Emergency Repairs Don’t Override Safety Precautions

What happens when there’s an emergency or natural disaster that affects water or power? Utility workers become the heroes of the day, getting things turned back on as quickly as possible. But the rush to mitigate the effects of a disaster can be fatal if it means workers are sent out to a job site without proper training. In 2012, there was a tragic accident involving an employee of Missouri American Water (a subsidiary of American Water which also operates utilities in California).

Rules Got Relaxed During Ongoing Repair Work

You may remember the gigantic EF5 tornado that destroyed homes and infrastructure throughout Joplin in 2011. A year later, American Water was still trying to rebuild the water system and reroute water lines. This project involved cutting sections of ancient cast-iron pipe, a tough job under any circumstances. One employee was killed when he lost control of a gasoline-powered saw. This accident occurred because the pipe wasn’t supported on both ends during cutting. The pieces shifted, pinched the cutting wheel, and caused the saw to kick back.

Penalties of $140,000 are proposed for the employer’s alleged willful violation of safety regulations. OSHA points out in the citation that both the manufacturer’s instructions for use of the saw and the employer’s own written safety procedures dictate that pipes be supported on both ends during cutting to prevent exactly this kind of accident. Getting in a rush to complete restoration work is no excuse for not controlling workplace hazards and ensuring workers are following safety protocol.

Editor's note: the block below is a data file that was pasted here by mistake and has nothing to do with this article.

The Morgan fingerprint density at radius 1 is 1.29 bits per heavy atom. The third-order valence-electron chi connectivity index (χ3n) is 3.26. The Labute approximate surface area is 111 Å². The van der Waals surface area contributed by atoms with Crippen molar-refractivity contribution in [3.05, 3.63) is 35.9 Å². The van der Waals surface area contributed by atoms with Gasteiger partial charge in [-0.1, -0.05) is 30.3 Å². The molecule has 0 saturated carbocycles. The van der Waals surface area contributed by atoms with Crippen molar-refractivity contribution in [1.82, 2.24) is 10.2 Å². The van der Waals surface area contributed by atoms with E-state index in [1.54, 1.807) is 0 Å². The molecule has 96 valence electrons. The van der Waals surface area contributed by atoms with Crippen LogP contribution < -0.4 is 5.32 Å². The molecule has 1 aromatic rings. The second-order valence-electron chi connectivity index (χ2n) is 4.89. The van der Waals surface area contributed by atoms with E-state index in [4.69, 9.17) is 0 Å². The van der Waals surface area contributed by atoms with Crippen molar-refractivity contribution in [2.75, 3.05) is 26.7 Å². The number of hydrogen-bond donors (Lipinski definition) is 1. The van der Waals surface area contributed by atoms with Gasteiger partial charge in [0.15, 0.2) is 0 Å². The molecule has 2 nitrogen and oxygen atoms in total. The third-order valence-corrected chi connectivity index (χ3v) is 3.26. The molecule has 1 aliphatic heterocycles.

Are You Prepared to Keep Workers Safe in Disaster Zones?

Public agencies, especially those that have a hand in maintaining and rebuilding infrastructure, should pay attention to reducing hazards during emergency repair work.

  • Does your workplace safety program include natural or manmade disaster-readiness?
  • Do you know how to evaluate hazards that may be present in a disaster zone compared to those at a typical work site?
  • What engineering controls will you use to limit or eliminate hazards before sending workers in to do repairs?
  • Do you have personal protective equipment available that would allow employees to work under unusual conditions?
  • Are you prepared to provide refresher training before assigning employees to work sites for emergency repairs?

Contact DKF to review your workplace safety program and expand your level of preparedness.